C to HDL
C to HDL tools convert C or C-like computer program code into a hardware description language (HDL) such as VHDL or Verilog. The converted code can then be synthesized and translated into a hardware device such as a field-programmable gate array. The motivation for this is that writing in a hardware description language can be tedious and time-consuming.
C to RTL is another name for this methodology. RTL refers to the register transfer level representation of a program necessary to implement it in logic.
Early development on C to HDL was done by Ian Page, Charles Sweeney and colleagues at Oxford University in the 1990s who developed the Handel-C language. They commercialized their research by forming Embedded Solutions Limited (ESL) in 1999 which was renamed Celoxica in September 2000. In 2008, the embedded systems departments of Celoxica was sold to Catalytic for $3 million and which later merged to become Agility Computing. In January 2009, Mentor Graphics acquired Agility's C synthesis assets. Celoxica continues to trade concentrating on hardware acceleration in the financial and other industries.
C to HDL techniques are most commonly applied to applications that have unacceptably high execution times on existing general-purpose supercomputer architectures. Examples include Bioinformatics, Computational fluid dynamics (CFD),[clarification needed] financial processing, and oil and gas survey data analysis. Embedded applications requiring high performance or real-time data processing are also an area of use. System-on-a-chip design may also take advantage of C to HDL techniques.
C-to-VHDL compilers are very useful for large designs or for implementing code that might change in the future. Designing a large application entirely in HDL may be very difficult and time-consuming; the abstraction of a high level language for such a large application will often reduce total development time. Furthermore, an application coded in HDL will almost certainly be more difficult to modify than one coded in a higher level language. If the designer needs to add new functionality to the application, adding a few lines of C code will almost always be easier than remodelling the equivalent HDL code.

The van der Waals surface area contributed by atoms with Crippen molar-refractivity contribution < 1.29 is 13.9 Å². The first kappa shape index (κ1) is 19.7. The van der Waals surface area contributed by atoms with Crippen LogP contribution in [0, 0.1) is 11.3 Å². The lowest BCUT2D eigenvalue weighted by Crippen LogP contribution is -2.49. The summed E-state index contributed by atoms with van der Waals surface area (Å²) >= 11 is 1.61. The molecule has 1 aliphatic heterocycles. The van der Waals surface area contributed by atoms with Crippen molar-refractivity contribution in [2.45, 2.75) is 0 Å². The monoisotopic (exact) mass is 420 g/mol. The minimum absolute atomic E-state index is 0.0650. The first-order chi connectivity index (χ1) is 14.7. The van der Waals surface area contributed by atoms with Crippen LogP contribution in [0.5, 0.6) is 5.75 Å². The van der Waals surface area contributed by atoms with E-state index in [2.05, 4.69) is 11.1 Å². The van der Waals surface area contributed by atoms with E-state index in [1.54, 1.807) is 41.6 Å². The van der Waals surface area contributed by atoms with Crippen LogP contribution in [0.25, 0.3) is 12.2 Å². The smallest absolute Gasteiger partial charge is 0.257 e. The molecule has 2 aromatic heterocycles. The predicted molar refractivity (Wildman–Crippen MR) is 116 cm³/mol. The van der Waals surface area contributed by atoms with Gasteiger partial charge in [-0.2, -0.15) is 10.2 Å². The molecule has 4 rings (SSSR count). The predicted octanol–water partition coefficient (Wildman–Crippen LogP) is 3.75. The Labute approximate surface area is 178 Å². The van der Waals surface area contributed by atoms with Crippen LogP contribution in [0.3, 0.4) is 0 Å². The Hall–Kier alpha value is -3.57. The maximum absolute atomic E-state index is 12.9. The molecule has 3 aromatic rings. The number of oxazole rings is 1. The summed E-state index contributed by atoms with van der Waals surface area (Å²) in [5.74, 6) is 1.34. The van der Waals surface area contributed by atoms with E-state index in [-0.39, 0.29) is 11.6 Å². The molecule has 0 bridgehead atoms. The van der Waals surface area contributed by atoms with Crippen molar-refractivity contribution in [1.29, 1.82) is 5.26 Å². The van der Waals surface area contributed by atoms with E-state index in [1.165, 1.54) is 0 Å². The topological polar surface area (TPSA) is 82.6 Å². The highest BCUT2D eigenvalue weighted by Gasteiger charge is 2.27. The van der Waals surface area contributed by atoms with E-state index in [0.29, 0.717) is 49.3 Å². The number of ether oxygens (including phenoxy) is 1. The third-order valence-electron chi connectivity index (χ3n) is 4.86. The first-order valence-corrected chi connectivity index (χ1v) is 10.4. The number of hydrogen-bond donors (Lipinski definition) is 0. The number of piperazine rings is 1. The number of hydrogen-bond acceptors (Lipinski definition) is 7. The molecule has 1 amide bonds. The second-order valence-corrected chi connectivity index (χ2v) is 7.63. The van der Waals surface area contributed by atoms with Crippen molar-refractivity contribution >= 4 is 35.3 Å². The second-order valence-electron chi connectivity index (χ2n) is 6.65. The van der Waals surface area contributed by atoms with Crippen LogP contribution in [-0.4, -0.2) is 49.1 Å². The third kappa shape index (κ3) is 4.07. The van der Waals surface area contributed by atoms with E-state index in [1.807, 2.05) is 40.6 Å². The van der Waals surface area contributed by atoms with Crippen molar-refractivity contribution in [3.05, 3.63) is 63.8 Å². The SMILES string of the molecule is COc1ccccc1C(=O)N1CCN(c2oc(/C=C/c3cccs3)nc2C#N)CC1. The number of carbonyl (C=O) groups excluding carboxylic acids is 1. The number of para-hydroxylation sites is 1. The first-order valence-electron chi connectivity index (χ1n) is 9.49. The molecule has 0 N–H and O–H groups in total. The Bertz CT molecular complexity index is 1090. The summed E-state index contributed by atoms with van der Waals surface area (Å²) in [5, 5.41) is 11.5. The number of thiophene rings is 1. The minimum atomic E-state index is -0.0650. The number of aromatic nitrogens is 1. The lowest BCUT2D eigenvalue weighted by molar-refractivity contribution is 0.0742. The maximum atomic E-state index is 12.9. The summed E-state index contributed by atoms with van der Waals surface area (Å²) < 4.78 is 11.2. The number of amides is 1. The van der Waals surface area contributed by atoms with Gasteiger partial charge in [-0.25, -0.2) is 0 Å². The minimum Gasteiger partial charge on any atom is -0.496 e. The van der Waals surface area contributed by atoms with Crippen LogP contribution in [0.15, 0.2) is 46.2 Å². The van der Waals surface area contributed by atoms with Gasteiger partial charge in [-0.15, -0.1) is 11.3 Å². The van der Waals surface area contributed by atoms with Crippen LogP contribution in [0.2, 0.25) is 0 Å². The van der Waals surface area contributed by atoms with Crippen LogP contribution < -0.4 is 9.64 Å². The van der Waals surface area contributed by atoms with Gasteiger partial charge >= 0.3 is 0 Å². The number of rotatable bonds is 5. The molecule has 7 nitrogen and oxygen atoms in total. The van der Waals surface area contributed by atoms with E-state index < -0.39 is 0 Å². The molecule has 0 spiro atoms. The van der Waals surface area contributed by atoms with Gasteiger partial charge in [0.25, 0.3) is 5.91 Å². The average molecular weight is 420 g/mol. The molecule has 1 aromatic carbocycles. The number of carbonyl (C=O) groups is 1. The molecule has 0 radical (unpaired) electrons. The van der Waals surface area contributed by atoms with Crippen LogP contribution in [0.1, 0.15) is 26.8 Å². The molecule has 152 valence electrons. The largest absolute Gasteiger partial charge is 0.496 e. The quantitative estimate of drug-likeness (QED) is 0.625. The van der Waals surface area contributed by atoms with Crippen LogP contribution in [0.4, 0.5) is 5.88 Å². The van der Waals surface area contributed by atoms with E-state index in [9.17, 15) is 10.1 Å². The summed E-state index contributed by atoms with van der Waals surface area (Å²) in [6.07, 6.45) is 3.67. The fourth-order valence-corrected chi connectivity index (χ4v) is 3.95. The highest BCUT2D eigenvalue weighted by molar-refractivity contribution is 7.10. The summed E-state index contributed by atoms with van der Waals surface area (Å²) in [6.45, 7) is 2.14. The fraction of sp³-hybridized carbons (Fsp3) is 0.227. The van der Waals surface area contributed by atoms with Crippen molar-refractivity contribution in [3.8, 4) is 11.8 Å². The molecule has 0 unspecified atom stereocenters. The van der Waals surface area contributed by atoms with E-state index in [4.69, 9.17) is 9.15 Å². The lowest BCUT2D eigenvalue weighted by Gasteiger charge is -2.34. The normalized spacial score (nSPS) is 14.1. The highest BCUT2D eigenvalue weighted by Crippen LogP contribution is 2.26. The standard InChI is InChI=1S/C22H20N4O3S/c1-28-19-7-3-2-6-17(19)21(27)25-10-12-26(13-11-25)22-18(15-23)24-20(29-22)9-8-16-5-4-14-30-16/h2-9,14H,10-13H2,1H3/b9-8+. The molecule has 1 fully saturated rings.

Flow to HDL tools have a similar aim, but with flow rather than C-based design.
- bambu (free and open source ANSI C to Verilog tool based on GCC compiler) from PandA website
- C-to-Verilog tool (NISC) from University of California, Irvine
- ROCCC 2.0 (free and open source C to HDL tool) from Jacquard Computing Inc.
- Altium Designer 6.9 and 7.0 (a.k.a. Summer 08) from Altium
- Nios II C-to-Hardware Acceleration Compiler from Altera
- Catapult C tool from Mentor Graphics
- Cynthesizer from Forte Design Systems
- SystemC from Celoxica (defunct)
- Handel-C from Celoxica (defunct)
- DIME-C from Nallatech
- Impulse C from Impulse Accelerated Technologies
- FpgaC which is an open source initiative
- SA-C programming language
- Cascade (C to RTL synthesizer) from CriticalBlue
- Mitrion-C from Mitrionics
- C2R Compiler from Cebatech
- PICO Express from Synfora
- SPARK (a C-to-VHDL) from University Of California, San Diego
- Hardware Compile Environment (HCE) from Accelize (formerly HARWEST Compiling Environment from Ylichron)
- HercuLeS (C/assembly-to-VHDL) tool
- VLSI/VHDL CAD Group Index of Useful Tools from CWRU University homepage
- DWARV as part of the research project ′Delft Work Bench′ and used in the ′hArtes tool chain′
- MyHDL is a Python-subset compiler and simulator to VHDL and Verilog 
- Trident (C to VHDL) from trident.sourceforge.net
- Vsyn (C to Verilog, Russian project)
- A good article on Dr Dobbs Journal about ImpulseC.
- An overview of flows by Daresbury Labs.
- An Overview of Hardware Compilation and the Handel-C language.
- Xilinx's ESL initiative, some products listed and C to VHDL tools.
- Altium's C-to-Hardware Compiler overview.
- Altera's Nios II C2H Acceleration Compiler White Paper.